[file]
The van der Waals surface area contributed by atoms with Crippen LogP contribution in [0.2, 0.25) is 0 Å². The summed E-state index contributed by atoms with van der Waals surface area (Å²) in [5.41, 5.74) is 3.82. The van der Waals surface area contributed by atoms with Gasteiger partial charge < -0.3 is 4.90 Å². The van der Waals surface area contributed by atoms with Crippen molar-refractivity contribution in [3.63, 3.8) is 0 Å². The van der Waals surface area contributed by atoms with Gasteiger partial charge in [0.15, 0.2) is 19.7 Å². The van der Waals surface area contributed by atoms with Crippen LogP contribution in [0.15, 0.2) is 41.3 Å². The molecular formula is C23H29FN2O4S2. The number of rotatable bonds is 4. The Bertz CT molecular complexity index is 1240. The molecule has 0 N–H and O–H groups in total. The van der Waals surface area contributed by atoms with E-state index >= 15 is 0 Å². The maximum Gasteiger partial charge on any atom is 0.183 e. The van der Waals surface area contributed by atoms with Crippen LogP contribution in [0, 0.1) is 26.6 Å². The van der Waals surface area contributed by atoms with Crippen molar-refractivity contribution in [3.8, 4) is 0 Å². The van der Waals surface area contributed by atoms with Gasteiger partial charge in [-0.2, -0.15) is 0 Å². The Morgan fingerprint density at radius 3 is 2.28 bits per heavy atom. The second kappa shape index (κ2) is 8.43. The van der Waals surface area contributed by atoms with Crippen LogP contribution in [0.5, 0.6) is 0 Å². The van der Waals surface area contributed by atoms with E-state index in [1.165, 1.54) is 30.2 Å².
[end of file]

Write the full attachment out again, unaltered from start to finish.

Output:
The van der Waals surface area contributed by atoms with Crippen LogP contribution in [0.2, 0.25) is 0 Å². The summed E-state index contributed by atoms with van der Waals surface area (Å²) in [5.41, 5.74) is 3.82. The van der Waals surface area contributed by atoms with Gasteiger partial charge < -0.3 is 4.90 Å². The van der Waals surface area contributed by atoms with Crippen molar-refractivity contribution in [3.63, 3.8) is 0 Å². The van der Waals surface area contributed by atoms with Gasteiger partial charge in [0.15, 0.2) is 19.7 Å². The van der Waals surface area contributed by atoms with Crippen LogP contribution in [0.15, 0.2) is 41.3 Å². The molecular formula is C23H29FN2O4S2. The number of rotatable bonds is 4. The Bertz CT molecular complexity index is 1240. The molecule has 0 N–H and O–H groups in total. The van der Waals surface area contributed by atoms with E-state index >= 15 is 0 Å². The maximum Gasteiger partial charge on any atom is 0.183 e. The van der Waals surface area contributed by atoms with Crippen LogP contribution in [0, 0.1) is 26.6 Å². The van der Waals surface area contributed by atoms with Crippen molar-refractivity contribution in [3.8, 4) is 0 Å². The van der Waals surface area contributed by atoms with Gasteiger partial charge in [-0.2, -0.15) is 0 Å². The Morgan fingerprint density at radius 3 is 2.28 bits per heavy atom. The second kappa shape index (κ2) is 8.43. The van der Waals surface area contributed by atoms with Crippen LogP contribution in [0.5, 0.6) is 0 Å². The van der Waals surface area contributed by atoms with E-state index in [1.165, 1.54) is 30.2 Å².